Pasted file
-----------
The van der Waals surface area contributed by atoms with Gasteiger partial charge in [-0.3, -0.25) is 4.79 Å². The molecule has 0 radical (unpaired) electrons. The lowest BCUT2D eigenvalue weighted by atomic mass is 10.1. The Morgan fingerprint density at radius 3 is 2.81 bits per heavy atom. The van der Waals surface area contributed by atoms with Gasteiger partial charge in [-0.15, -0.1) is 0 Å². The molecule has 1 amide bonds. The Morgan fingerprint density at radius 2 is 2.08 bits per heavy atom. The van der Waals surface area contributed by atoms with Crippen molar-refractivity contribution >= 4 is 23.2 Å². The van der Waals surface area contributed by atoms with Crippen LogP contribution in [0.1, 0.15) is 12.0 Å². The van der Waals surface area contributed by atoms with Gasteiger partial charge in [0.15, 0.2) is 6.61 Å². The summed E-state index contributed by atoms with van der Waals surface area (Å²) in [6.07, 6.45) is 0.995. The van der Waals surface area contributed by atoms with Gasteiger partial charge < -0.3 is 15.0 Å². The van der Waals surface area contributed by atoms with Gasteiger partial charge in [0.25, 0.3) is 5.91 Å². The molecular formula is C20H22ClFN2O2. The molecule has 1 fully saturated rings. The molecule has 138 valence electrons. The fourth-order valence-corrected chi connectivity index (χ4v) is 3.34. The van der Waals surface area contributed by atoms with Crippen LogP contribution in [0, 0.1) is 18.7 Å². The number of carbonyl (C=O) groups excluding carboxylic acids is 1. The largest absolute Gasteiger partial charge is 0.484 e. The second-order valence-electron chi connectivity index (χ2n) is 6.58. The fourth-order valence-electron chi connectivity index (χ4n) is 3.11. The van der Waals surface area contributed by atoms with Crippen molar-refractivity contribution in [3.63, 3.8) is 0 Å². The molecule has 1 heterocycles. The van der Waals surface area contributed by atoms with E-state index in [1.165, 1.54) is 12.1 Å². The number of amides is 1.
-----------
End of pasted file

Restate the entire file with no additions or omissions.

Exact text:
The van der Waals surface area contributed by atoms with Gasteiger partial charge in [-0.3, -0.25) is 4.79 Å². The molecule has 0 radical (unpaired) electrons. The lowest BCUT2D eigenvalue weighted by atomic mass is 10.1. The Morgan fingerprint density at radius 3 is 2.81 bits per heavy atom. The van der Waals surface area contributed by atoms with Gasteiger partial charge in [-0.15, -0.1) is 0 Å². The molecule has 1 amide bonds. The Morgan fingerprint density at radius 2 is 2.08 bits per heavy atom. The van der Waals surface area contributed by atoms with Crippen molar-refractivity contribution >= 4 is 23.2 Å². The van der Waals surface area contributed by atoms with Crippen LogP contribution in [0.1, 0.15) is 12.0 Å². The van der Waals surface area contributed by atoms with Gasteiger partial charge in [0.15, 0.2) is 6.61 Å². The summed E-state index contributed by atoms with van der Waals surface area (Å²) in [6.07, 6.45) is 0.995. The van der Waals surface area contributed by atoms with Gasteiger partial charge < -0.3 is 15.0 Å². The van der Waals surface area contributed by atoms with Gasteiger partial charge in [0.25, 0.3) is 5.91 Å². The molecular formula is C20H22ClFN2O2. The molecule has 1 fully saturated rings. The molecule has 138 valence electrons. The fourth-order valence-corrected chi connectivity index (χ4v) is 3.34. The van der Waals surface area contributed by atoms with Crippen LogP contribution in [0, 0.1) is 18.7 Å². The number of carbonyl (C=O) groups excluding carboxylic acids is 1. The largest absolute Gasteiger partial charge is 0.484 e. The second-order valence-electron chi connectivity index (χ2n) is 6.58. The fourth-order valence-electron chi connectivity index (χ4n) is 3.11. The van der Waals surface area contributed by atoms with Crippen molar-refractivity contribution in [3.63, 3.8) is 0 Å². The molecule has 1 heterocycles. The van der Waals surface area contributed by atoms with E-state index in [1.165, 1.54) is 12.1 Å². The number of amides is 1.